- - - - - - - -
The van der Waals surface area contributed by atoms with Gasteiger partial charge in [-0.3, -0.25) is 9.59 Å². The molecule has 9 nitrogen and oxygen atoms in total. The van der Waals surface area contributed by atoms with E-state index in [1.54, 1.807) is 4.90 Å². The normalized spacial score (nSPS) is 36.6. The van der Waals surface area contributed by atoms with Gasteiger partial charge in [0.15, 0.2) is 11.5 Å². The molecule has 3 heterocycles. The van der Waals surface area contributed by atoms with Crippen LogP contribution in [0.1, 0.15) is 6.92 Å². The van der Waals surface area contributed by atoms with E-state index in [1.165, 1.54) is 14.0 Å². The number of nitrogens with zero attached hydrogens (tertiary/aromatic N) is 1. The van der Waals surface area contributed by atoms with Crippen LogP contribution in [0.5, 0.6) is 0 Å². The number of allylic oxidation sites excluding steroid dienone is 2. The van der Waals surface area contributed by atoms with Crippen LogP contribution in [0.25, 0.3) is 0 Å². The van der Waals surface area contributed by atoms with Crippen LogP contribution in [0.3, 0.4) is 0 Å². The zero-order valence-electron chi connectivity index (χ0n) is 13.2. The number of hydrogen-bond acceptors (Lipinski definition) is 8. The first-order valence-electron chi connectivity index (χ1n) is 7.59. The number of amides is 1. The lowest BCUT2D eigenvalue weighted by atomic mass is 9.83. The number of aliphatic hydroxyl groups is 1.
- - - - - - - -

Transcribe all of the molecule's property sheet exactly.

The van der Waals surface area contributed by atoms with Gasteiger partial charge in [-0.3, -0.25) is 9.59 Å². The molecule has 9 nitrogen and oxygen atoms in total. The van der Waals surface area contributed by atoms with E-state index in [1.54, 1.807) is 4.90 Å². The normalized spacial score (nSPS) is 36.6. The van der Waals surface area contributed by atoms with Gasteiger partial charge in [0.15, 0.2) is 11.5 Å². The molecule has 3 heterocycles. The van der Waals surface area contributed by atoms with Crippen LogP contribution in [0.1, 0.15) is 6.92 Å². The van der Waals surface area contributed by atoms with E-state index in [1.165, 1.54) is 14.0 Å². The number of nitrogens with zero attached hydrogens (tertiary/aromatic N) is 1. The van der Waals surface area contributed by atoms with Crippen LogP contribution in [0.5, 0.6) is 0 Å². The number of allylic oxidation sites excluding steroid dienone is 2. The van der Waals surface area contributed by atoms with Crippen LogP contribution in [0.25, 0.3) is 0 Å². The van der Waals surface area contributed by atoms with Crippen LogP contribution in [0.3, 0.4) is 0 Å². The zero-order valence-electron chi connectivity index (χ0n) is 13.2. The number of hydrogen-bond acceptors (Lipinski definition) is 8. The first-order valence-electron chi connectivity index (χ1n) is 7.59. The number of amides is 1. The lowest BCUT2D eigenvalue weighted by atomic mass is 9.83. The number of aliphatic hydroxyl groups is 1.